Review: The Scar Test, Soho Theatre

“I just – I can’t believe this is England”

Hannah Khalil’s intelligent exploration of the Israeli-Palestine conflict Scenes from 68* Years was one of my top-ranked plays of last year and so I was delighted to be able to see her new play The Scar Test, albeit in the oppressive, claustrophobic heat of the Soho Upstairs at the height of summer. And with that knowledge of at least some of Khalil’s theatrical style, it was a pleasure to be able to sink into her idiosyncratic storytelling and be so thoroughly challenged by its subject matter.

Here, Khalil has turned her focus to the experience of female detainees at the notorious Yarl’s Wood detention centre and the many, many indignities suffered by those trying to work their way through the knots and prejudices of our immigration system. And as with that previous play, multiple verbatim strands are splintered into non-linear episodes, some coalescing into something approaching an overall arc, some disappearing into the ether, forgotten victims neglected by us all. Continue reading “Review: The Scar Test, Soho Theatre”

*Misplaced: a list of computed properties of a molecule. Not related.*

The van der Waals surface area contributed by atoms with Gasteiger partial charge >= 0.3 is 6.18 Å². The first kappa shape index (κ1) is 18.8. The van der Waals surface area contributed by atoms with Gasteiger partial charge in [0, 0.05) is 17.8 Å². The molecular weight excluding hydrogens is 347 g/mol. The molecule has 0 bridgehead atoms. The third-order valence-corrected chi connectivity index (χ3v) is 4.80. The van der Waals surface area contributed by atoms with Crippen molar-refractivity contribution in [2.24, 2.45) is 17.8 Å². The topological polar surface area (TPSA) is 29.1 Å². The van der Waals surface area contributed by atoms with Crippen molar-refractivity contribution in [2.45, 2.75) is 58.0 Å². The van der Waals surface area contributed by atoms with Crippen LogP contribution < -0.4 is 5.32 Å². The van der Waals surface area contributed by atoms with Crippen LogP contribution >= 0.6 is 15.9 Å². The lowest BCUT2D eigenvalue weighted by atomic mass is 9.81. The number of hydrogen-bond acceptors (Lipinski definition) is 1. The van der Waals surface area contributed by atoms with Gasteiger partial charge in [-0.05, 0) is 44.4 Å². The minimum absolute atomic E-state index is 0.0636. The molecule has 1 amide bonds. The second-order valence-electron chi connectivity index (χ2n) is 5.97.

Review: Sunspots, Hampstead Downstairs

“Am I supposed to take abuse from people who don’t know how to fasten a herring?”

I hadn’t clocked I’d seen one of David Lewis’ plays before – Seven Year Twitch at the Orange Tree back in 2013 – and to be honest, if I had, I might not have gone to see his latest one. His writing is very much in the style of television sitcoms that I don’t watch and so whilst they have a definite appeal for some, his plays don’t instinctively rock my world. And so it was with this trip to the Hampstead’s downstairs theatre to see Sunspots.

Described as an offbeat romantic comedy (with the emphasis on ‘off’), there’s actually as much of a family drama here too as adult siblings are reunited in the family home after their father’s death. Recently out Joe has come back from California, Clare only ever moved a short distance away whilst the youngest, Tom, had already moved back due to crises of employment and passing the time watching attractive neighbour Lola through his dad’s telescope. Continue reading “Review: Sunspots, Hampstead Downstairs”